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Eurobites: Telecom Italia's offices reopen, but most will work remotely

Also in today's EMEA regional roundup: Ursula Burns steps down at VEON; Swiss soldiers test coronavirus app; Three UK zero-rates video consultations with the NHS.

  • More than half of Telecom Italia's 45,000 employees will continue to work from home when the company begins to gradually reopen its offices next week, Reuters reports. Under plans seen by news agency, 23,200 employees will continue to work remotely, while those who do return to the office will have to wear a face mask and observe social distancing. In terms of the coronavirus, Italy was initially very much the sick man of Europe, though the likes of Spain, the UK and France have been catching up fast.

  • Ursula Burns is to step down as chairman of the board of directors at VEON, the Amsterdam-based operator which makes a lot of its money in and around Russia. During her stint of nearly three years, Burns oversaw the sale of VEON's Italian operations to CK Hutchison and the appointment of Kaan Terzioglu and Sergi Herrero as co-CEOs in February 2020. According to LinkedIn, Burns was the first black woman to be a CEO of a Fortune 500 company when she was made CEO of Xerox, and in 2014 Forbes rated her the 22nd most powerful woman in the world.

  • Swiss soldiers are testing out a new contact-tracing app as part of the country's battle against COVID-19. As Reuters reports, 100 volunteers from the Chamblon army base volunteered to download the app, which relies largely on Bluetooth technology. If the soldiers spend 15 minutes within two metres of each other, that information registers on their devices and they must then exchange a "validation card" so the contact data can be checked. Once a person is positively tested, they can upload their ID onto the system so that other users' apps can check whether they have been in close proximity to the infected person. (See Eurobites: UK's NHS goes its own way on COVID-19 app, France unveils project team for StopCovid app and Eurobites: Germany at odds with Apple over coronavirus-tracing app.)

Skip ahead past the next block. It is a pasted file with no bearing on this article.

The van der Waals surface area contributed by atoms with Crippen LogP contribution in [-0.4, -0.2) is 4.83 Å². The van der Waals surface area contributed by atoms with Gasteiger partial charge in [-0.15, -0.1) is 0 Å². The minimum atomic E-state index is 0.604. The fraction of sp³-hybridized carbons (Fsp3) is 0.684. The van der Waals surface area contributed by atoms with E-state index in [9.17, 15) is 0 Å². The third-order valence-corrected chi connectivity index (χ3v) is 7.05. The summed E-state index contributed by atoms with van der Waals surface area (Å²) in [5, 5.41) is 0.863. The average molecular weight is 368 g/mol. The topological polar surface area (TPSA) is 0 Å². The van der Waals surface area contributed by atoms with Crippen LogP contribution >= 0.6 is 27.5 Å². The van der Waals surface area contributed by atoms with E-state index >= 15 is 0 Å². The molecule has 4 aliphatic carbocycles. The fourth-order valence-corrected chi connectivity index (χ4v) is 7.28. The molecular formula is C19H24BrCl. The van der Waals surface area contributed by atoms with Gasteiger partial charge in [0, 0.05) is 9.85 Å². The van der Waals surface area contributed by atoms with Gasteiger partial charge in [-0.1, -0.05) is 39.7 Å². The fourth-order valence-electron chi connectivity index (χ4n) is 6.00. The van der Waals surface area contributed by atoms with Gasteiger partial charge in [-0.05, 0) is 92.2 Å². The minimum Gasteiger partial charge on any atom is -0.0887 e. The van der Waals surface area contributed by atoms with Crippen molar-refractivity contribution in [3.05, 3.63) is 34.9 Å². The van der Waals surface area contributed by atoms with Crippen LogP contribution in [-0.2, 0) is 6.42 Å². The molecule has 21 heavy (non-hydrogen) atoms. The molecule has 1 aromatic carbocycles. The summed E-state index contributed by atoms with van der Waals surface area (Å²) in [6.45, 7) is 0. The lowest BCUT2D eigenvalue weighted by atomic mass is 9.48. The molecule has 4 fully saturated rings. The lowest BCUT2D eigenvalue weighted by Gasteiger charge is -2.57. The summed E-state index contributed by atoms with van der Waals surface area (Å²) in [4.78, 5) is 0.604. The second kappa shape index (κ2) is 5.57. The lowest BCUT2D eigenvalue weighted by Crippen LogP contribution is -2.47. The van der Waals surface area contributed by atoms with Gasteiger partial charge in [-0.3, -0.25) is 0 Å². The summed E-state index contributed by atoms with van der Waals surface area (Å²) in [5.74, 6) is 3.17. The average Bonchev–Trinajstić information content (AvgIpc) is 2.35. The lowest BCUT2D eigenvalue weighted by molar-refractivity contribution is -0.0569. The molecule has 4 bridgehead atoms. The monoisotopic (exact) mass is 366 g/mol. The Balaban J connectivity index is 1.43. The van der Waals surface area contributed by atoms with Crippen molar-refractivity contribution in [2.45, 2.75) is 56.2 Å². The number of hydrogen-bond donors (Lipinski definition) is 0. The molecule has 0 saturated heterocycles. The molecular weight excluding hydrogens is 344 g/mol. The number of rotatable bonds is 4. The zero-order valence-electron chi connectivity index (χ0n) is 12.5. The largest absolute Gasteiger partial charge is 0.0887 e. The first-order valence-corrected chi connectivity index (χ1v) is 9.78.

• UK operator Three has launched zero-rating of data gobbled up when using video consultations with the National Health Service (NHS) through the Attend Anywhere platform. In response to COVID-19, the NHS has been undertaking a rapid rollout of video consultations via the platform in England, Scotland and Wales to help reduce face-to-face appointments in hospitals.

  • Redundant BT payphone kiosks have been enjoying a new lease of life in recent years – as mini-libraries and food-bank donation points, among other guises. Now these same phone boxes are being used to show support for the embattled NHS. In one community, the English midlands village of Upton, locals have been showing their appreciation by lighting up its old phone box in "NHS blue." Another, in Windsor, incorporated a tribute to the NHS into a stained-glass makeover. BT offers communities the chance to "adopt" their local phone box for just £1 and turn it into something of benefit to their local area. To date, more than 6,000 phone boxes have been adopted by their communities since the scheme was introduced in 2008.

    — Paul Rainford, Assistant Editor, Europe, Light Reading

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